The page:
2. It’s a kick in the nads for Paddy Butler, at any rate. As I wrote on your talkingrugby article, Stander has been bought to remedy a deficiency in the front-row, i.e. its lack of ball-carriers. With Coughlan and O’Mahony as close and wide carriers respectively, and Butler as a real prospect at 8, there wasn’t any need for another bludgeon, except that the two Saffer props are too slow to offer anything in the loose. Irish rugby is not short of destructive flankers, but is short of props, so Munster are going to solidify the positions of two Saffer props in a time of front-row crisis by bringing in a flanker who won’t be available for 3 years (and may never be available) in a position where Ireland has unprecedented strength. Brilliant.

    • That’s an observant point about the lack of ball-carrying strength in our front row. Hopefully Sherry can help turn that around a bit.

      I’m surprised there hasn’t been a bit more negative reaction about the Stander deal. As you say, it’s a kick in the bollix for Butler, and a few others who will probably feature less in the big games now. I’d be massively surprised if Stander did end up turning out for Ireland. He’s captained his country at two levels, and is well rated in South Africa. I’m certain his ambition os to play for and captain the ‘Boks.

      There’s so many options in the back-row now. I wonder how much Penney had to do with this move? If he didn’t have much say in it, then I’d be hopeful that every one of the back-rows in the squad will start on a level playing field. I’m really hopeful that this will be Penney’s approach to the entire squad – an outsider coming in with no strong perceptions or pre-conceptions of the pecking order in each position.

      That said, if Stander’s on the big money, he’ll play no matter what!

  3. I think its the most cynical move I have ever seen from Munster. They filled up their quota of NIQ players with Laulala (who is a terrible buy and absolutly not needed) and suddenly realised they needed a good ball carrier. Stander (and no offence to him, its a smart move) gets a bag full of cash and Munster solve their problems.
    There is absolutly no way in hell this guy is a project player. There is no way in hell he would even consider declaring for Ireland when he has been MARKED DOWN by the pwoers that be as a future springbok. The guy wants the green and gold, not the green. And there is no way Munster will turn his head. Its an abuse of the rules to suit themselves. Now what will happene to Paddy Buter or Tommy O’Donnell? Two players who could (and should) have gotten more game time over this season and could add to our national team?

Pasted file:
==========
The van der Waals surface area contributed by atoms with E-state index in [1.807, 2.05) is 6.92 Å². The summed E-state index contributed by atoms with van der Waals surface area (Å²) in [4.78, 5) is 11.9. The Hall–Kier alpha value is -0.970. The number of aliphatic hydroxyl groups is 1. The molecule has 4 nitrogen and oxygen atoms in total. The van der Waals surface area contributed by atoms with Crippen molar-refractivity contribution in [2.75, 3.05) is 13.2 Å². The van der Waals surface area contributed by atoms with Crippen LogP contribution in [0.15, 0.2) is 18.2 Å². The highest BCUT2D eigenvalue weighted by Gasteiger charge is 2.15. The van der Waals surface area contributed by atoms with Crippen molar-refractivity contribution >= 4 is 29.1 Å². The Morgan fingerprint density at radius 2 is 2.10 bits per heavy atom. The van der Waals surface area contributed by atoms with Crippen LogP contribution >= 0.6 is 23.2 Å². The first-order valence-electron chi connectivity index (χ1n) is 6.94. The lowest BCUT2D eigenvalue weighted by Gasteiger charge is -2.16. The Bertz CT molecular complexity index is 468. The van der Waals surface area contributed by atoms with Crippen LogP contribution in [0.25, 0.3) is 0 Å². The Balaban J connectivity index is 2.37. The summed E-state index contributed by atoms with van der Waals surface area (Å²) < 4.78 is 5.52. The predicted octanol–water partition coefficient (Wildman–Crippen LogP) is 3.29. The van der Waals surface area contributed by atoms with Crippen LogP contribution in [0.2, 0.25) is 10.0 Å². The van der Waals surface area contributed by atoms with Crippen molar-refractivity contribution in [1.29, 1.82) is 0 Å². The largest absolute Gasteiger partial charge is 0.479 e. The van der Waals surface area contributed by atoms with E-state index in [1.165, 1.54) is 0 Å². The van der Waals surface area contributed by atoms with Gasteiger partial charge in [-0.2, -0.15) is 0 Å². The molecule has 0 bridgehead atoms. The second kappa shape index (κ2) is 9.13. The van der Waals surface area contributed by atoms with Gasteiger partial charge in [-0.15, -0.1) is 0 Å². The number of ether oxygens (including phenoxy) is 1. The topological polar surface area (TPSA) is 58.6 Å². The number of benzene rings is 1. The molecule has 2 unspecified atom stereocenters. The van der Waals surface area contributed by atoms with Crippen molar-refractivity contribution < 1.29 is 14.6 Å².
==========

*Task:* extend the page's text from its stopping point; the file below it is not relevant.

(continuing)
I have no problem with NIQ recruitment, some of my favourit players (Isa, Rocky, Ruan) are NIQ’s. Nor do I have a problem with MUnster. Despite been a Leinster man I hold them in very high regard (they certainly gave my provence the kick we needed and I am thankful to them for that).
    But this is an abuse of the rules, plain and simple. They know he will never play for Ireland. They are using a loophole and I dont like it. Their recruitment policy has been utter tripe for so long, they shot themselves in the foot (again) and needed a back door. This is it.
    Shame on them.

    • Yeah that’s very fair Don. Completely agree with you that Stander will head back to SA when the two years are finished. As you say, he’s been marked out as a futur Bok, possibly even a captain with his leadership qualities. No way he’ll play for Ireland. As you say, it is an abuse of the project player rule and it’s not what the provinces should be using it for. There needs to be a clear indication from the player that he wants to play for Ireland, like Poolman at Connacht.

      You can criticise Munster and they obviously played a big part here, but the IRFU are the ones who have the final say. Leinster have also brought in a young South African on a short-term deal, with lots of chat that he’ll be heading straight back to SA afterwards, so in fairness I don’t think we need to bring this discussion to provincial lines. The IRFU have the final and definitive say on these moves, and they’re the ones who need to answer to it.